Another Shifty Challenge

Overview

Shifting has lots of edge cases. Some particular to Java.

Over shifting

In C the expression n << 64 and n >> 64 would always be 0, but in Java it will always be n This is because the shifted value is mod'ed by the number of bits.

A puzzle

If the following program
for (int i = -200; i < 200; i++)
    if (i >>> i == 1)
        System.out.print(i+" ");
prints
-193 -161 -129 -97 -65 -33 -1 37 70 102 135 167 199 
What do you get if you change the type to long?

See if you can work it out without running the code.

Comments

  1. This is seriously messed up... Would hate to be the person having subtle bugs caused by this! I wonder why they did it this way? Surely it can't be for performance because all CPUs have shift instructions, right?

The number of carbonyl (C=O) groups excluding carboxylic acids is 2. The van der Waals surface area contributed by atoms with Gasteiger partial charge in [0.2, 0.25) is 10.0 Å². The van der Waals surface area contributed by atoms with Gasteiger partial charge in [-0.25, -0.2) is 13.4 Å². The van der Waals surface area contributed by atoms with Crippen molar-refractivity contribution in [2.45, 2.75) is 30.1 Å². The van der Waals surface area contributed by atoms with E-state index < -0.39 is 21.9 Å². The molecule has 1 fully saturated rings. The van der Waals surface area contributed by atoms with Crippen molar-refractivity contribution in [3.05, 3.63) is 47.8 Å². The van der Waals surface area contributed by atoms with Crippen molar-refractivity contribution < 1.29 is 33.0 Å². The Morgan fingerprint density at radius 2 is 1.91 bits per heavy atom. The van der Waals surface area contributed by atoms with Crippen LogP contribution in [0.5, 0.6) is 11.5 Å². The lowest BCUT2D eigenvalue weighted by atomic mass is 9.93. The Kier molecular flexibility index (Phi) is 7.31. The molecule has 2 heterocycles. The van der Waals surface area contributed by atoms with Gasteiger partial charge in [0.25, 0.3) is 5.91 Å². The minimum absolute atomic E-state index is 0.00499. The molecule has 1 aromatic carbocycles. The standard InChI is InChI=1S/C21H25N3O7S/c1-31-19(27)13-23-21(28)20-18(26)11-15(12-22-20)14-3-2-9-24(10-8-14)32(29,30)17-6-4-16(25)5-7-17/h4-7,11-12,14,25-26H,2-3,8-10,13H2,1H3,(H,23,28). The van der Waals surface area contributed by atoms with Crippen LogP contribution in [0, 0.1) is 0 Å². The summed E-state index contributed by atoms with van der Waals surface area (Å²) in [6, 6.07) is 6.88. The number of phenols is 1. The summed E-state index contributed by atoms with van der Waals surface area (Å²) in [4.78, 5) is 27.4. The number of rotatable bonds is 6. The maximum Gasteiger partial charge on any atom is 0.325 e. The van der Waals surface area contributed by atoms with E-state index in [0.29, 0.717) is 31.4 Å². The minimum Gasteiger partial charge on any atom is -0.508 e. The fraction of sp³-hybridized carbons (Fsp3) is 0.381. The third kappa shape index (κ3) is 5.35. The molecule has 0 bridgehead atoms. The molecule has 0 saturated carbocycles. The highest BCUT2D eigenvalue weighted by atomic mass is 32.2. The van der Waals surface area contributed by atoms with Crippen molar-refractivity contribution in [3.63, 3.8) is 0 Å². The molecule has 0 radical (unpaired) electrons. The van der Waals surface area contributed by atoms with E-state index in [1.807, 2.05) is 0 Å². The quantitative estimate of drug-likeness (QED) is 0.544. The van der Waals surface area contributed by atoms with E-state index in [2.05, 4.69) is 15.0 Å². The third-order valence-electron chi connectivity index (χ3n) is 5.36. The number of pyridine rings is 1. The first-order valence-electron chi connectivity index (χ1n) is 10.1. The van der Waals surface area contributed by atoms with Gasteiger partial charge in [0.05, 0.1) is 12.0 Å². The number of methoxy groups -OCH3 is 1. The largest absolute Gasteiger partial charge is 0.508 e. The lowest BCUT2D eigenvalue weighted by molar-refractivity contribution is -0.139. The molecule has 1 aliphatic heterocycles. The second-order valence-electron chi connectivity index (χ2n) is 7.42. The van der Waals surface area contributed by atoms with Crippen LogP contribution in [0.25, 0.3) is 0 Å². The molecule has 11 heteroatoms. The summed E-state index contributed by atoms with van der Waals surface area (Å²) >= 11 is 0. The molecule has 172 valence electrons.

ReplyDelete
  2. Sometimes people do things this way because they want to appear clever. Sometimes, they do it by accident. I agree that I can't see any performance advantage.

    ReplyDelete
  3. I really needed to know ;) so after looking around I got some clarificatiion on the issue here:
    http://stackoverflow.com/questions/702607/in-java-when-using-bitshifts-why-does-1-32-1-31-1

    Good old SO.

    ReplyDelete

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